Antique San Jose de Buenavista 13.0% 582,012 2,729.17 1,053.74 210 540 0 18 590
Capiz Roxas 17.0% 761,384 2,594.64 1,001.80 290 750 1 16 473
Guimaras Jordan 3.9% 174,613 604.57 233.43 290 750 0 5 98
Iloilo Iloilo City 43.3% 1,936,423 5,000.83 1,930.83 390 1,000 1 42 1,721
Negros Occidental Bacolod 56.6% 2,497,261 7,802.54 3,012.58 320 830 12 19 601
Bacolod 12.5% 561,875 162.67 62.81 3,500 9,100 61
Iloilo City 10.0% 447,992 78.34 30.25 5,700 15,000 180
Total 7,536,383 20,794.18 8,028.68 220 570 16 117 4,051
  •  †  Bacolod City and Iloilo City are highly urbanized cities; figures are excluded from Negros Occidental and Iloilo respectively.
  • On May 23, 2005, Executive Order 429 ordered Palawan and the independent city of Puerto Princesa transferred from Region IV-B to Region VI.[5] But on August 19, 2005, Administrative Order 129 ordered the transfer held in abeyance.[3]

  •  †  Regional center


Population census of Western Visayas
YearPop.±% p.a.
1903 1,083,474—    
1918 1,347,249+1.46%
1939 2,173,579+2.30%
1948 2,530,517+1.70%
1960 3,078,305+1.65%
1970 3,618,326+1.63%
1975 4,146,390+2.77%
1980 4,525,615+1.77%
1990 5,393,333+1.77%
1995 5,776,938+1.30%
2000 6,211,038+1.57%
2007 6,843,643+1.35%
2010 7,102,438+1.36%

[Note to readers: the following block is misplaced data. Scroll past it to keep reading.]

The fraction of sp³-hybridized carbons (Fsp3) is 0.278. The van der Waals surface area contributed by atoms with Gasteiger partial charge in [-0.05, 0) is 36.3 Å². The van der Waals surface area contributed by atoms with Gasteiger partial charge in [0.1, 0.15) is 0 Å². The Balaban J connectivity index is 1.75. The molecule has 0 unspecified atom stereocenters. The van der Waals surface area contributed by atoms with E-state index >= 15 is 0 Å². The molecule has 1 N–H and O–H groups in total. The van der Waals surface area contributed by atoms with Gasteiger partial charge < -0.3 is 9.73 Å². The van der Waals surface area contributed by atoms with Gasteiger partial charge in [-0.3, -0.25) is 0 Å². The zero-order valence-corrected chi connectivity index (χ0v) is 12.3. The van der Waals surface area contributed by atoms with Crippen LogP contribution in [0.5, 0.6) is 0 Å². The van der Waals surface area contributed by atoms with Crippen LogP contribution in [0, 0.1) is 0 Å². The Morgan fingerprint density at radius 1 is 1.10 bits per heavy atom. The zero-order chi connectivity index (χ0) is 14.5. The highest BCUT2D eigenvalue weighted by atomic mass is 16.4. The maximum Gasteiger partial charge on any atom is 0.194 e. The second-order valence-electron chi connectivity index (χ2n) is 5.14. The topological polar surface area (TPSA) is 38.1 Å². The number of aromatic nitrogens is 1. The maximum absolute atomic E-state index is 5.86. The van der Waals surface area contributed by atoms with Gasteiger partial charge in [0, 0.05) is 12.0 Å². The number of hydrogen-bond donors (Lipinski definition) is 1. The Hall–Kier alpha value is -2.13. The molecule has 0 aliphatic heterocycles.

2015 7,536,383+1.14%
2020 7,954,723+1.07%
Data in 2015 includes Negros Occidental and Bacolod.
Source: Philippine Statistics Authority [1][9]


Western Visayas Language Map.
Western Visayas Language Map.

The native languages of Western Visayas are:

  • Aklanon/Akeanon, spoken in Aklan and northwestern Capiz.
  • Capiznon, spoken in Capiz, northeastern Iloilo, and eastern Aklan.
  • Cebuano, spoken in northeastern Negros Occidental.
  • Hiligaynon, spoken in Iloilo, Negros Occidental, Guimaras, Capiz, Antique, and Aklan. It is the regional lingua franca.
  • Kinaray-a, spoken in Antique, southwestern half of Iloilo, Guimaras, western Capiz, and southwestern Aklan.
  • Malaynon, spoken in northwestern Aklan including Boracay Island.
  • Caluyanon, spoken in the Semirara Islands (Semirara, Caluya, and Sibay Islands).


A Injap Tower & SM Strata in June 2018
A Injap Tower & SM Strata in June 2018






  • Semirara Airport (Semirara Island, Caluya, Antique)